confirmed that none of the potentially contaminated, rendered material
entered commerce, because FDA accounted for all rendered material. FDA
Appendix II
Federal Actions Associated with the
Discovery of an Animal in the United States
Infected with BSE
Page 45 GAO-05-51 Food Recall Programs
reported that no recall was necessary because no product was distributed
commercially by the rendering companies.
USDA and FDA
Worked Together on
the Recall
USDA and FDA worked together in two ways. First, both agencies notified
each other if their investigations yielded any information about products
within the jurisdiction of the other agency. For instance, when conducting
the second round of verification checks, USDA tracked the disposition of
the product to renderers and landfills and notified FDA when the product
went to renderers. Second, FDA officials helped conduct verification
checks. FDA conducted 32 of the 582 verification checks (approximately 5
percent) for the USDA recall. Officials from both agencies indicated they
regularly interacted and shared information. Table 3 outlines the agencies
actions.
Table 3: Detailed Timeline of USDA, FDA, and Company Actions Related to
the Discovery of an Animal Infected with BSE
Date USDA recall actions FDA actions Company actions
12/9/03 " USDA samples cow for BSE. " BSE cow is slaughtered.
12/11/03 " Sample is sent to Ames, Iowa, for BSE
testing.
" Recalling company sends
carcasses to primary customer for
processing.
12/12/03 " Primary customer sends meat
products to two other primary
customers for further processing.
12/12 -
12/23/03
" Other primary customers distribute
recalled product to secondary
customers.
" Secondary customers distribute
recalled product to tertiary
customers.
12/23/03 " BSE test results are presumptively
positive.
" Recall meeting.
" Initiation of voluntary recall.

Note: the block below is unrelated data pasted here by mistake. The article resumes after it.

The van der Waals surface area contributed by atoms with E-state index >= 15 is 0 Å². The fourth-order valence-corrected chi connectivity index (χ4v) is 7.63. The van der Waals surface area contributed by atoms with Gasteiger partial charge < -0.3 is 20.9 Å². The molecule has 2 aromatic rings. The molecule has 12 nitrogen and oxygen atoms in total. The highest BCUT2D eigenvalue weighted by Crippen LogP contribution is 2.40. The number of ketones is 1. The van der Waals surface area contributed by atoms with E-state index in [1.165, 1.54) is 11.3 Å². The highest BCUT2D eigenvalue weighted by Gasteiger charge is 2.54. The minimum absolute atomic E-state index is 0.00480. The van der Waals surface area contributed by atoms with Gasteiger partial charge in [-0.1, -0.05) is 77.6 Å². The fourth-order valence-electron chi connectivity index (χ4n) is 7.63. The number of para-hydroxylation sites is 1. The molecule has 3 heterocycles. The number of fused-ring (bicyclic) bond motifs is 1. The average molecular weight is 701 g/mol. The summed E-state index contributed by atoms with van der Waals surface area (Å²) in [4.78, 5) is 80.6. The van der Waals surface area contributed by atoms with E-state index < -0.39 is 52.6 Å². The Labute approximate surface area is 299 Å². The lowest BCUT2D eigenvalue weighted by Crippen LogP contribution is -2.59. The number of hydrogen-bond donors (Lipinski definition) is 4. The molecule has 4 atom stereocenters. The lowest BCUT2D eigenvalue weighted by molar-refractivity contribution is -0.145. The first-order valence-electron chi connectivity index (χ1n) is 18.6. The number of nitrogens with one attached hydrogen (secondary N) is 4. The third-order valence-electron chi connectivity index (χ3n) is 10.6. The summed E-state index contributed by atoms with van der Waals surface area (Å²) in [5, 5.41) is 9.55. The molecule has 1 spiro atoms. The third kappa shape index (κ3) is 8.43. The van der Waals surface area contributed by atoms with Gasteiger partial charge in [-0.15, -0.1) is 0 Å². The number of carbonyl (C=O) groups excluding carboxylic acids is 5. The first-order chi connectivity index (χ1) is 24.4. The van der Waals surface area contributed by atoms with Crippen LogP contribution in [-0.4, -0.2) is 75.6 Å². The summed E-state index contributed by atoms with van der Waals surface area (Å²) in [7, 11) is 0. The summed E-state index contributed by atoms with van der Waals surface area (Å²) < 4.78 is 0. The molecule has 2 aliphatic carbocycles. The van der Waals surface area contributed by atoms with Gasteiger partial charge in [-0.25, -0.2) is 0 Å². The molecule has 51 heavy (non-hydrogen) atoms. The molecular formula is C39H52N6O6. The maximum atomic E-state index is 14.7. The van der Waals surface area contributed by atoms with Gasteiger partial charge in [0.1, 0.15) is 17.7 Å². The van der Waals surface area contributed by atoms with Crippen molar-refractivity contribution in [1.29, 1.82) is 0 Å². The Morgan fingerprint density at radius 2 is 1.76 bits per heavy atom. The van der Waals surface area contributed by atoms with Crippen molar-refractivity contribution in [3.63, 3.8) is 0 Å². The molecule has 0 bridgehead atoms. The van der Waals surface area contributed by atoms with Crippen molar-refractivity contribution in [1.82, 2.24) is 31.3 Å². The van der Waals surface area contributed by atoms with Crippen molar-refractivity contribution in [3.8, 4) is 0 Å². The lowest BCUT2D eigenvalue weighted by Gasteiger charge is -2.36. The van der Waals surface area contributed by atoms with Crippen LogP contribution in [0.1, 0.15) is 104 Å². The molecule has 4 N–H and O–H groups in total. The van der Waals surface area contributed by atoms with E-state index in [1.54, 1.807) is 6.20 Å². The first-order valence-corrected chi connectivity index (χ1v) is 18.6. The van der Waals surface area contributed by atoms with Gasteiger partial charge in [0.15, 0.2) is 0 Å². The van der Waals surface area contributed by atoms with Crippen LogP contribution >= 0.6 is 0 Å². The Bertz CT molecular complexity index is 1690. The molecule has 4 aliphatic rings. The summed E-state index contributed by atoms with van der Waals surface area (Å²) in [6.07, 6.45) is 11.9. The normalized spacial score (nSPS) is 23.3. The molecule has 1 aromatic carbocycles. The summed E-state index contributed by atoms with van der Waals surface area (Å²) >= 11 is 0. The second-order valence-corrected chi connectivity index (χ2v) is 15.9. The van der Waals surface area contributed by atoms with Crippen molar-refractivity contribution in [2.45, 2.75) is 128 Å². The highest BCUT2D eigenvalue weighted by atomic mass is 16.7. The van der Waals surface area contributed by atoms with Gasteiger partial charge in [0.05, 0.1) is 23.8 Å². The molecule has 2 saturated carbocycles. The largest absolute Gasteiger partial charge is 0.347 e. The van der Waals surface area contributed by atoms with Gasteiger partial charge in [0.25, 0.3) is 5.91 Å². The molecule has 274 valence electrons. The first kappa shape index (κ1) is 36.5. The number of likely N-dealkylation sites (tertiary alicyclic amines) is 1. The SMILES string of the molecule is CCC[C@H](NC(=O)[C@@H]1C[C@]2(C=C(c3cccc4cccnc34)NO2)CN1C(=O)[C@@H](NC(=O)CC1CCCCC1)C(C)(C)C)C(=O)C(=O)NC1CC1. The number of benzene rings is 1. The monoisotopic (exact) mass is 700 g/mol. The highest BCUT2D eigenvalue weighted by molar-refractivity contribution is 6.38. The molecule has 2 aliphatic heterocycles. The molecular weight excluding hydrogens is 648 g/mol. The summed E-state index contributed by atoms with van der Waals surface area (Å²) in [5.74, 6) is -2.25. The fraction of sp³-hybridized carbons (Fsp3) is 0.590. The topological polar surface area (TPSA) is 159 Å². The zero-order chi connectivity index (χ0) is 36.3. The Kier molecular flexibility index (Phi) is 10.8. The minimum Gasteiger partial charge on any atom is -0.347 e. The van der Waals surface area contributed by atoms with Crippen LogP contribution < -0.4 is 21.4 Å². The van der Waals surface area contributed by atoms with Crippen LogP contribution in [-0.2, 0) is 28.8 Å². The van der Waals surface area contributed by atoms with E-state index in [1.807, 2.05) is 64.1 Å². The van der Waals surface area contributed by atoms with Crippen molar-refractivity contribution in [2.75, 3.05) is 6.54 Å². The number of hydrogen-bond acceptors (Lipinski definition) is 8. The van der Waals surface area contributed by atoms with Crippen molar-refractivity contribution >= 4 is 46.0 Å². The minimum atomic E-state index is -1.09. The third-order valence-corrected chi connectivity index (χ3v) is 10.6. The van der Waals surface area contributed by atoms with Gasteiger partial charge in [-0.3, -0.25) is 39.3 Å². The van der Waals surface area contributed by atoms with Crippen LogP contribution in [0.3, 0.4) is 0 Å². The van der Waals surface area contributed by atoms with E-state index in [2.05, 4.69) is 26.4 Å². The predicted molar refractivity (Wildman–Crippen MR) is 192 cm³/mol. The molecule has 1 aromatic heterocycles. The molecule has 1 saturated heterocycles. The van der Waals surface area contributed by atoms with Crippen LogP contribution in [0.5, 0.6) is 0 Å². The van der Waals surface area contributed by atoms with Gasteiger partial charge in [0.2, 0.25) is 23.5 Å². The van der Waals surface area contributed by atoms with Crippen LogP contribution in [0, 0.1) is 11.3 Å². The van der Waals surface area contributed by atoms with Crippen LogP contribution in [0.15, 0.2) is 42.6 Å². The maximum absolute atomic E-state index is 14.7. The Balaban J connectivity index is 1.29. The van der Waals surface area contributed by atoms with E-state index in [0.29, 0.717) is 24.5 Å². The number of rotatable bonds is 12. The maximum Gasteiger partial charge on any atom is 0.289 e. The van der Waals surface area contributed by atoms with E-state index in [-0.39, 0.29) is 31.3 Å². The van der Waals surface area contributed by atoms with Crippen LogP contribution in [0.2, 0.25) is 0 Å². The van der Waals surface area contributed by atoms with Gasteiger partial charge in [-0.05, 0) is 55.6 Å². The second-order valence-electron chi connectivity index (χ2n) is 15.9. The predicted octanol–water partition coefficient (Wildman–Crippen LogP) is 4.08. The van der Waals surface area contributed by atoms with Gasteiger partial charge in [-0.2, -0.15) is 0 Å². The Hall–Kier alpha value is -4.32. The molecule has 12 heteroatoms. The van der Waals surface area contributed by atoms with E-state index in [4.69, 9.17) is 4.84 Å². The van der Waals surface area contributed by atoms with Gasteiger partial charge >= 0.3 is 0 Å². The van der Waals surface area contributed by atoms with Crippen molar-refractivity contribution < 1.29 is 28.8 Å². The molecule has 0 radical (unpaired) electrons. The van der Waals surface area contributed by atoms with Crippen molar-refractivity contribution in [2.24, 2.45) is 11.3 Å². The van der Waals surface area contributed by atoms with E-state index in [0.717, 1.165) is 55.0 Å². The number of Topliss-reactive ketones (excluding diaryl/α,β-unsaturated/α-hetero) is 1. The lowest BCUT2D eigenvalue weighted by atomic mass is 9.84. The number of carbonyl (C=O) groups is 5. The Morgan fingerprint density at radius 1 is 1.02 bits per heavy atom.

" Press release.
" FDA notified of BSE test results.
" FDA dispatches investigation teams.
12/24/03 " FDA inspects Renderer 1.
" FDA determines some rendered
material from Renderer 1 is intended
for Indonesia.
" FDA discovers some material may
have been sent to Renderer 2.
" Renderer 1 agrees to hold remaining
rendered material.
" Recalling company contacts
primary customers.
" Primary customers contact their
customers.
Appendix II
Federal Actions Associated with the
Discovery of an Animal in the United States
Infected with BSE
Page 46 GAO-05-51 Food Recall Programs
12/25/03 " USDA receives confirmation from
reference lab in England that cow in
question is BSE positive.
12/26/03 " Verification checks begin
" USDA announces recalled product in
Washington State and Oregon.
" FDA begins process of comparing
records to ensure all products from
Renderers 1 and 2 are accounted for.
" Renderer 2 agrees to hold all material
that may have been derived from
BSE cow. None of the rendered
material has been distributed.
12/27/03 " USDA announces recalled product was
distributed in Washington State,
Oregon, California, and Nevada.
" FDA issues statement confirming that
the rendering plants that processed
all of the nonedible material from the
BSE cow have placed a voluntary
hold on all of the potentially infectious
product, none of which had left the